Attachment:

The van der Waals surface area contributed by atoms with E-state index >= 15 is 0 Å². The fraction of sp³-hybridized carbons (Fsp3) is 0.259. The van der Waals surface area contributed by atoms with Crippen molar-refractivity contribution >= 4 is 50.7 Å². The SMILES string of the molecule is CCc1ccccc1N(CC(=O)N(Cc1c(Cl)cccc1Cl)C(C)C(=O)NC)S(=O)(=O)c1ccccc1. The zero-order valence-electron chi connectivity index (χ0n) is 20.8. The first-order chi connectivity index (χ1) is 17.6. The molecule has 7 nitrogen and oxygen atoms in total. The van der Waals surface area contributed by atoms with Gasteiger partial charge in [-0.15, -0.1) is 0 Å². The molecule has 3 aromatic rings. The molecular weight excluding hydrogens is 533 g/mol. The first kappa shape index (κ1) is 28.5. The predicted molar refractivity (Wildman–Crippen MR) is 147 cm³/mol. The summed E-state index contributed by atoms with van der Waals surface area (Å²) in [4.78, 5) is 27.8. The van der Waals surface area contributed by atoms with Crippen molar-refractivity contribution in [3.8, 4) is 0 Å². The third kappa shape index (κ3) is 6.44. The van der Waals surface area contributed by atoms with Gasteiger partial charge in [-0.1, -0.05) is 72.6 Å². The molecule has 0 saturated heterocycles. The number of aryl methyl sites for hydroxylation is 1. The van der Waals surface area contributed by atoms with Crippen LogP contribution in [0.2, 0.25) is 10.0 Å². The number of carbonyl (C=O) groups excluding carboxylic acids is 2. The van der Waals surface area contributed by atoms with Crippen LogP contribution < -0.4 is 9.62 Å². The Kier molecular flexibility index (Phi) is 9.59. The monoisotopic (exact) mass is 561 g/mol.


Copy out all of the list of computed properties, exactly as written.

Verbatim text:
The van der Waals surface area contributed by atoms with E-state index >= 15 is 0 Å². The fraction of sp³-hybridized carbons (Fsp3) is 0.259. The van der Waals surface area contributed by atoms with Crippen molar-refractivity contribution >= 4 is 50.7 Å². The SMILES string of the molecule is CCc1ccccc1N(CC(=O)N(Cc1c(Cl)cccc1Cl)C(C)C(=O)NC)S(=O)(=O)c1ccccc1. The zero-order valence-electron chi connectivity index (χ0n) is 20.8. The first-order chi connectivity index (χ1) is 17.6. The molecule has 7 nitrogen and oxygen atoms in total. The van der Waals surface area contributed by atoms with Gasteiger partial charge in [-0.15, -0.1) is 0 Å². The molecule has 3 aromatic rings. The molecular weight excluding hydrogens is 533 g/mol. The first kappa shape index (κ1) is 28.5. The predicted molar refractivity (Wildman–Crippen MR) is 147 cm³/mol. The summed E-state index contributed by atoms with van der Waals surface area (Å²) in [4.78, 5) is 27.8. The van der Waals surface area contributed by atoms with Crippen molar-refractivity contribution in [3.8, 4) is 0 Å². The third kappa shape index (κ3) is 6.44. The van der Waals surface area contributed by atoms with Gasteiger partial charge in [-0.1, -0.05) is 72.6 Å². The molecule has 0 saturated heterocycles. The number of aryl methyl sites for hydroxylation is 1. The van der Waals surface area contributed by atoms with Crippen LogP contribution in [0.2, 0.25) is 10.0 Å². The number of carbonyl (C=O) groups excluding carboxylic acids is 2. The van der Waals surface area contributed by atoms with Crippen LogP contribution < -0.4 is 9.62 Å². The Kier molecular flexibility index (Phi) is 9.59. The monoisotopic (exact) mass is 561 g/mol.